Pharmapacks Ceasing Operations: What effect does it have on other third party sellers?

Pharmapacks Ceasing Operations: What effect does it have on other third party sellers?

May 8, 2024
Author: Jessica

Update: Pharmapacks has formally filed for bankruptcy on August 28, 2022.

Following a botched SPAC attempt, Pharmapacks will be shutting down. Pharmapacks has been a top third-party Amazon seller for a long time, and for the majority of 2022, it was included in our list of the top 100 Amazon sellers.

What does this mean for the other top sellers on Amazon who primarily deal in reseller products, like Pharmapacks? What does this imply generally for Amazon sellers?

What is Pharmapacks?

In 2010, Packable—better known as Pharmapacks, an Amazon seller—opened its first physical location in Brooklyn. It eventually became one of Amazon's leading third-party sellers. It was the third-biggest third-party seller on Amazon as of July 2022. According to Packable, their average daily revenue is $1.6 million, or roughly $48 million per month, as of January 2022. They declared revenue exceeding $450 million for 2021.

Reselling popular health and beauty products like Colgate and Q-tips is their main line of business. To gain an idea of their company, visit their Amazon store. By early 2022, they claimed to have employed about 1,000 people.

Why Is Pharmapacks Shutting Down Its Business?

The business model of reselling low-margin commodity products and fighting with hundreds or even thousands of other sellers for the buy box may already be raising red flags for seasoned Amazon sellers. But the real death knell arrived when Packable declared last year that it was merging with Highland Transcend Partners I Corp to offer a SPAC (Special Purpose Acquisition Company), which is essentially a different approach to raising capital via an initial public offering. As the economy began to slow down, the market for SPACs and Packable's plans to provide a SPAC also came to an end.

In a notice to employees on Monday, Packable stated that it was terminating 138 employees, or approximately 20% of its workforce. The remaining 372 employees are anticipated to be let go once "individual winddown responsibilities are completed." CNBC was able to view the documents in question. We must now shut down the business, including the facility you report to, liquidate any remaining collateral, and cease operations as the company has no other viable financing options.

Are There Any Bigger Amazon Resellers Left?

The third-party sellers on Amazon continue to favor the business strategy of reselling enormous quantities of consumer goods at extremely low profit margins. Our July 2022 calculations place Royal Meds and MYBATTERYSUPPLIER as the fourth and twelfth largest resellers, respectively, with substantially similar business models. Can they endure in a world where margins are narrowing and competition is growing?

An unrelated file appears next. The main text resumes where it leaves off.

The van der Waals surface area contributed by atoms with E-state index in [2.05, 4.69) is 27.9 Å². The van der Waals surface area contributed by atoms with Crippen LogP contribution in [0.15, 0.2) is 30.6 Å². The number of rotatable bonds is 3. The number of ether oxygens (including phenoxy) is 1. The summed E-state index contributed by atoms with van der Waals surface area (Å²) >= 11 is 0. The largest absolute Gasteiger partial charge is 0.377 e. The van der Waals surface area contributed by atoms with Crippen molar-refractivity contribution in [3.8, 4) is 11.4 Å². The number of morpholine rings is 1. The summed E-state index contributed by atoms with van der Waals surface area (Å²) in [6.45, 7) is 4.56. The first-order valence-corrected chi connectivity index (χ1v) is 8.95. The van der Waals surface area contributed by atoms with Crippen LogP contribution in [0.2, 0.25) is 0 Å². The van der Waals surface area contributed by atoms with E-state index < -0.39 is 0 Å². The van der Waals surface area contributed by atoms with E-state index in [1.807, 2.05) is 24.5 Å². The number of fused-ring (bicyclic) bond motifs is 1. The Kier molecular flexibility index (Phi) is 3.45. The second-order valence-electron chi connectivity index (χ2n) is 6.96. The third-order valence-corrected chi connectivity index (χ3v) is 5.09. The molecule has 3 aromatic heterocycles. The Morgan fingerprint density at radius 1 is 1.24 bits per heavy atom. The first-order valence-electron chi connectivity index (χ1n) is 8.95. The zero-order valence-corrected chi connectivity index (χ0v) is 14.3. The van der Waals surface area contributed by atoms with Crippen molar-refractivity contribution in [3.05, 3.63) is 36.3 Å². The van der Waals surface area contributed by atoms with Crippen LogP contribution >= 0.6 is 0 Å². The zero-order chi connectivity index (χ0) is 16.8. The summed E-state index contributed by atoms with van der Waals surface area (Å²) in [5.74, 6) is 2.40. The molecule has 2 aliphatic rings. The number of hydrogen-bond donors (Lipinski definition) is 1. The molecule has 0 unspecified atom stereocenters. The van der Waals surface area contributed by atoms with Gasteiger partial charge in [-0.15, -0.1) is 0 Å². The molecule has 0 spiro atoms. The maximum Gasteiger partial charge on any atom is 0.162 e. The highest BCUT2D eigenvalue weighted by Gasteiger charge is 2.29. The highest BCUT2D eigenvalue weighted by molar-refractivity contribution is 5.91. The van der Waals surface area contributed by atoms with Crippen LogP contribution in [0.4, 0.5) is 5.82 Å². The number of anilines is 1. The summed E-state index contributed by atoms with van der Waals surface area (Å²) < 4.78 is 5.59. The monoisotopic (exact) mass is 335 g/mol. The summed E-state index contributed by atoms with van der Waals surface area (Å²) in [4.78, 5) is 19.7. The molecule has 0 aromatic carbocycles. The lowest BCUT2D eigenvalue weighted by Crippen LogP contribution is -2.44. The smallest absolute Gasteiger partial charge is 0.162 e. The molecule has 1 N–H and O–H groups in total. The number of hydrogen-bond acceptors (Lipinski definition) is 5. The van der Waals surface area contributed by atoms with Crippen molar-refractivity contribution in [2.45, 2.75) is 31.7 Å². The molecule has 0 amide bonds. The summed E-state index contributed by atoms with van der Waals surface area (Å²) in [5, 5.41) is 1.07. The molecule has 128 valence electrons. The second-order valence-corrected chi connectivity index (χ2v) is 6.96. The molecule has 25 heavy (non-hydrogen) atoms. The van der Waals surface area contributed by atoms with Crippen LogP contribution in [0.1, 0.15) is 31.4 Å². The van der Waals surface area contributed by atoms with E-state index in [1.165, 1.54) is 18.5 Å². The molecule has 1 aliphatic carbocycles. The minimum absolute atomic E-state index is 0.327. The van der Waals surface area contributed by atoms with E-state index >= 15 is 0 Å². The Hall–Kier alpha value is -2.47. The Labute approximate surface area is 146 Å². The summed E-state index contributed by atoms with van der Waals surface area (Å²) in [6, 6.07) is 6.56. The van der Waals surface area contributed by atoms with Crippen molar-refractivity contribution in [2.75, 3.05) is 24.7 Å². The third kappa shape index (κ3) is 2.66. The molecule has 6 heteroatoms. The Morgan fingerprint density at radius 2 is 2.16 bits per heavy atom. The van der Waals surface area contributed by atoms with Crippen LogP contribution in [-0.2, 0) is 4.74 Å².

Pharmapacks has consistently placed in the top 5 of our list of third-party sellers.

It could be argued that Pharmapacks' pursuit of hyper-growth, driven by their aspirations of a SPAC offering, is what got them into trouble (more on that in a moment). On the other hand, it is also possible to claim that the era of prosperous big resellers is over. Over the years, it has become increasingly apparent that true direct-to-consumer brands like YETI and Anker are dominating the list of top third-party sellers.

Do Aggregators and Amazon Resellers Share the Same Risk?

Following a run of negative announcements for Amazon aggregators, Pharmapacks, one of the biggest third-party sellers on the platform, announced that it was closing its doors. So, are aggregators and resellers doomed to the same end?

Although they may appear to be very different, the business models of aggregators like Thrasio and resellers like Pharmapacks are actually quite similar. Resellers like Pharmapacks purchase other products to resell them, while aggregators like Thrasio pay high valuations to purchase other brands and sell them on marketplaces. The two business models have one thing in common: instead of actively creating their own products, they pay to purchase them from other companies or business owners.

Do Smaller Amazon DTC Brands Face Difficulties as Well?

Pharmapacks' imminent demise serves as evidence that the reselling of goods—basically, retail arbitrage—is, at the very least, a challenging business model to grow. The demise of the aggregator market has demonstrated that the notion of combining many smaller brands to achieve enormous economies of scale may actually have the opposite effect, resulting in dis-economies of scale manifested in bloat and excessive overhead.

What then does that mean for smaller DTC brands, such as the ones that the author of this article (and likely a large number of its readers) operate? In the realm of third-party marketplace sellers, it is evident that there are a few prevalent trends:

  1. Being an Amazon third-party seller requires scaling, especially at the level needed to go public.
  2. Because of the actuality of margin compression, bloated overhead can be lethal.
  3. Innovation and catalog growth are essential.

A few things could come from these trends. Maybe as a result, rather than being dominated by a small number of very large companies, the Amazon marketplace is made up of a greater number of smaller DTC brands. It could indicate that DTC brands employ more product designers and engineers and fewer product financiers and marketers. Or maybe it just means that more foreign sellers eventually arise from reduced margins.

One thing is for sure: expect to see more news like this from other Amazon-centric companies whose hopes rested on an eventual IPO, regardless of what Pharmapacks' demise means for other third-party sellers.

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